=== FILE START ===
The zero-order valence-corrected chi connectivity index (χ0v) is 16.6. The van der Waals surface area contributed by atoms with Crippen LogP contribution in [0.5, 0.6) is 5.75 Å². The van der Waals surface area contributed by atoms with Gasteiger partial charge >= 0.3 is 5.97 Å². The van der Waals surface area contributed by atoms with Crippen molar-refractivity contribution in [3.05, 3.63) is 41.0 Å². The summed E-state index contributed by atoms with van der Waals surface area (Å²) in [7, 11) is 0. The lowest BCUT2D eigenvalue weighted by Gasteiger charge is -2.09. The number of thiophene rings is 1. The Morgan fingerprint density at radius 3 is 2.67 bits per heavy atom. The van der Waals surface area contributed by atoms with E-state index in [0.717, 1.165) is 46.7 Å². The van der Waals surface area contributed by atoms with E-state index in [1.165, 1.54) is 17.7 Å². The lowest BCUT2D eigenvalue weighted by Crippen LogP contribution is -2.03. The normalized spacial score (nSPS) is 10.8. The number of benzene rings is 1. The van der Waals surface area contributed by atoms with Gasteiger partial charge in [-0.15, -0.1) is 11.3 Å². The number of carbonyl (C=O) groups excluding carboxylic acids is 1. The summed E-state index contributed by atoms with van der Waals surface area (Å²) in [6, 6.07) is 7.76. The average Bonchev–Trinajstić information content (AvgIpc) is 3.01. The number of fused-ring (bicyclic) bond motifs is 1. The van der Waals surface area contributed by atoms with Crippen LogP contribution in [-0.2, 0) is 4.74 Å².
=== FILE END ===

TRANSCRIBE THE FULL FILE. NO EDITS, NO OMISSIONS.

The zero-order valence-corrected chi connectivity index (χ0v) is 16.6. The van der Waals surface area contributed by atoms with Crippen LogP contribution in [0.5, 0.6) is 5.75 Å². The van der Waals surface area contributed by atoms with Gasteiger partial charge >= 0.3 is 5.97 Å². The van der Waals surface area contributed by atoms with Crippen molar-refractivity contribution in [3.05, 3.63) is 41.0 Å². The summed E-state index contributed by atoms with van der Waals surface area (Å²) in [7, 11) is 0. The lowest BCUT2D eigenvalue weighted by Gasteiger charge is -2.09. The number of thiophene rings is 1. The Morgan fingerprint density at radius 3 is 2.67 bits per heavy atom. The van der Waals surface area contributed by atoms with E-state index in [0.717, 1.165) is 46.7 Å². The van der Waals surface area contributed by atoms with E-state index in [1.165, 1.54) is 17.7 Å². The lowest BCUT2D eigenvalue weighted by Crippen LogP contribution is -2.03. The normalized spacial score (nSPS) is 10.8. The number of benzene rings is 1. The van der Waals surface area contributed by atoms with Gasteiger partial charge in [-0.15, -0.1) is 11.3 Å². The number of carbonyl (C=O) groups excluding carboxylic acids is 1. The summed E-state index contributed by atoms with van der Waals surface area (Å²) in [6, 6.07) is 7.76. The average Bonchev–Trinajstić information content (AvgIpc) is 3.01. The number of fused-ring (bicyclic) bond motifs is 1. The van der Waals surface area contributed by atoms with Crippen LogP contribution in [-0.2, 0) is 4.74 Å².